Delas Hermitage Marquise de la Tourette 1994
I hope that in 2008 I shall be able to continue featuring a varied selection of wines every Monday; sometimes good, sometimes not so good, sometimes cheap and sometimes expensive, each one will, I intend, be of some merit. A number are cellar orphans, lone bottles picked up here and there, and this week and next week we have two such wines, both from the hill of Hermitage.
Hermitage is a hill which is part of, in origin at least, the granitic Massif Central, the mountainous range which dominates central France. The western slopes reflect this, being formed from the appropriate granite, although those further round to the south and east possess quite different terroir, with soils of loess mixed with varying amounts and depths of decomposed rocky material. Altogether it amounts to about 15 hectares, considerably less than many estates in Bordeaux, and yet here we have a well recognised subdivision of the appellation into a number of vineyards, each one with its own reputation and standing within the commune.
Perhaps one of the most exalted plots is Les Bessards, which runs up the western end of the hill, overlooking the Rhône, on the aforementioned granite slopes, with soils rich in broken granite and iron. It is the source (obviously) of the top cuvée from Delas, Les Bessards, which can be a truly stunning and magnificent wine, but the vines planted here also play a role in this wine, the second Hermitage in the portfolio. Delas own 7 hectares of this section of the hill, as well as 2.5 hectares in Les Grandes Vignes and, a little higher up and along the slope in l'Hermite, sandwiched in part between Les Bessards and the famed Le Méal, and above the latter running along the boundary between the Hermitage and Crozes-Hermitage appellations, a further 0.5 hectares. All provide wines of good quality, although of different character; Les Bessards is without doubt firmer, Le Méal perhaps a more scented, perfumed wine. With this in mind we should expect a prime example of northern Rhône Syrah from a bottle such as this, the 1994 Hermitage Marquis de Tourette from Delas, our enthusiasm tempered only by the knowledge that this was a 'correct' but not exciting vintage.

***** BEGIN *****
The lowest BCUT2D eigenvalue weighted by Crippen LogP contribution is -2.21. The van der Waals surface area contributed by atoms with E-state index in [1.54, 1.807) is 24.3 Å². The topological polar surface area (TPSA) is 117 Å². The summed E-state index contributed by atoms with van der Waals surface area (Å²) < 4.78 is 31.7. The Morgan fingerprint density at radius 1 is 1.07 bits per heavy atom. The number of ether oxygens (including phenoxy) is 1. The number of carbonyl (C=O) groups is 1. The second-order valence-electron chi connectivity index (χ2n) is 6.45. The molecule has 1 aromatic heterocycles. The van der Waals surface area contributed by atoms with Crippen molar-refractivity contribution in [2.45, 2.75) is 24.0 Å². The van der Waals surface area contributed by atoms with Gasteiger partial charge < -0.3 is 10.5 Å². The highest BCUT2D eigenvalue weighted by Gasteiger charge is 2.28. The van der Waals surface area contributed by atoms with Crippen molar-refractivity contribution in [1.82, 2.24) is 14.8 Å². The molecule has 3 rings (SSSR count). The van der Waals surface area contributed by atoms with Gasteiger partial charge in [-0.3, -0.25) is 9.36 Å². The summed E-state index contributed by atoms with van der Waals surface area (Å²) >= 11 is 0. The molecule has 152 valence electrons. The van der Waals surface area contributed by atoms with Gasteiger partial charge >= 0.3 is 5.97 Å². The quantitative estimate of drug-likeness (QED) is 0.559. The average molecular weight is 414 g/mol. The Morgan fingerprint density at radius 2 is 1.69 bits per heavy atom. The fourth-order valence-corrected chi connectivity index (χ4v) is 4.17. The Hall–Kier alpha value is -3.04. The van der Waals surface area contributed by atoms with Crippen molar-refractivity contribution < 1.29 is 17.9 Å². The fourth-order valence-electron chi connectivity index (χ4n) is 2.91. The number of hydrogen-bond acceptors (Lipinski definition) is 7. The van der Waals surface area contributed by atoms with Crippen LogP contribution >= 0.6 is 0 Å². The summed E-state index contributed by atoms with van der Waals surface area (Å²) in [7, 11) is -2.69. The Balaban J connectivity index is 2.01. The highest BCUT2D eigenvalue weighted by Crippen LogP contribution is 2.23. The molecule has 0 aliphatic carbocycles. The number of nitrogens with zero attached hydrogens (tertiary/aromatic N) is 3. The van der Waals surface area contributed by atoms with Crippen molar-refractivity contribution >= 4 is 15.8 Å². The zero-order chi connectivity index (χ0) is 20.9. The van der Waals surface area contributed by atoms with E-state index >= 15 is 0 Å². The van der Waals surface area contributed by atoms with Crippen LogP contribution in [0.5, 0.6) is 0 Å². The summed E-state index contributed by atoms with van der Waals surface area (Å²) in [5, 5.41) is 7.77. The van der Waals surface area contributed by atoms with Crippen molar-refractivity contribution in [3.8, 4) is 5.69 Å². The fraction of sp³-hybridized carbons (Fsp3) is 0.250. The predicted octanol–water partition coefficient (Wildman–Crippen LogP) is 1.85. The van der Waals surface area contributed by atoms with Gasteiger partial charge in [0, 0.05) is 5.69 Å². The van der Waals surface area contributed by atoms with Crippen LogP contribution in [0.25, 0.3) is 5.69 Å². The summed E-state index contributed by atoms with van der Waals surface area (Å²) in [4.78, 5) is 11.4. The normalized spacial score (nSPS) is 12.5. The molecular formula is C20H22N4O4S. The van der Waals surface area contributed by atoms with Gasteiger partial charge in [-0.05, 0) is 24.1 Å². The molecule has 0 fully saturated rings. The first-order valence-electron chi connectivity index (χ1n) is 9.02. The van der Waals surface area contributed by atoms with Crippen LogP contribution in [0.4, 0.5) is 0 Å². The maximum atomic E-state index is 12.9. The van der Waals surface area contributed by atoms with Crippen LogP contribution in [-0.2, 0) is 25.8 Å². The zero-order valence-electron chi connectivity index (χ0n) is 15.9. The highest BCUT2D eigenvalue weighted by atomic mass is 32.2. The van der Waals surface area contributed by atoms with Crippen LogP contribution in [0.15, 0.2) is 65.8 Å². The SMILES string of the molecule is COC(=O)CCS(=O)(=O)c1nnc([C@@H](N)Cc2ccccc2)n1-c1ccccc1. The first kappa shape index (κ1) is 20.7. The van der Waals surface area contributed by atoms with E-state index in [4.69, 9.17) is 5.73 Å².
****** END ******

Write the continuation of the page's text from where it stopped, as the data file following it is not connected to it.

In the glass it is immediately apparent that there isn't a great depth of colour to this wine; at the core it has a brick red hue, and there is some early browning at the rim. Certainly it is showing maturity, and on the nose there are some very tertiary aromas, of stony seashells, smoke, furry animal skin and farmyards. It seems a little mousey, and Brett seems to be playing a role here; also it seems slightly hot. The first impression on the palate is of softness, and then a farmyardy flavour which matches exactly the aroma found on the nose. The texture is nice, and there is decent extract, although the grip is a little raw and bitter. Overall it seems to have lost its way; there is no direction, it is unfocused, and although there is a little acidity at the fore there isn't the delineation or freshness I would like. All in all, this is mostly a wine of the farmyard. There is rusticity and no finesse. I am afraid I find it very disappointing, although with Brett variation from one bottle to the next is almost inevitable, so some bottles may be much better than this. 13.5/20 (7/1/08)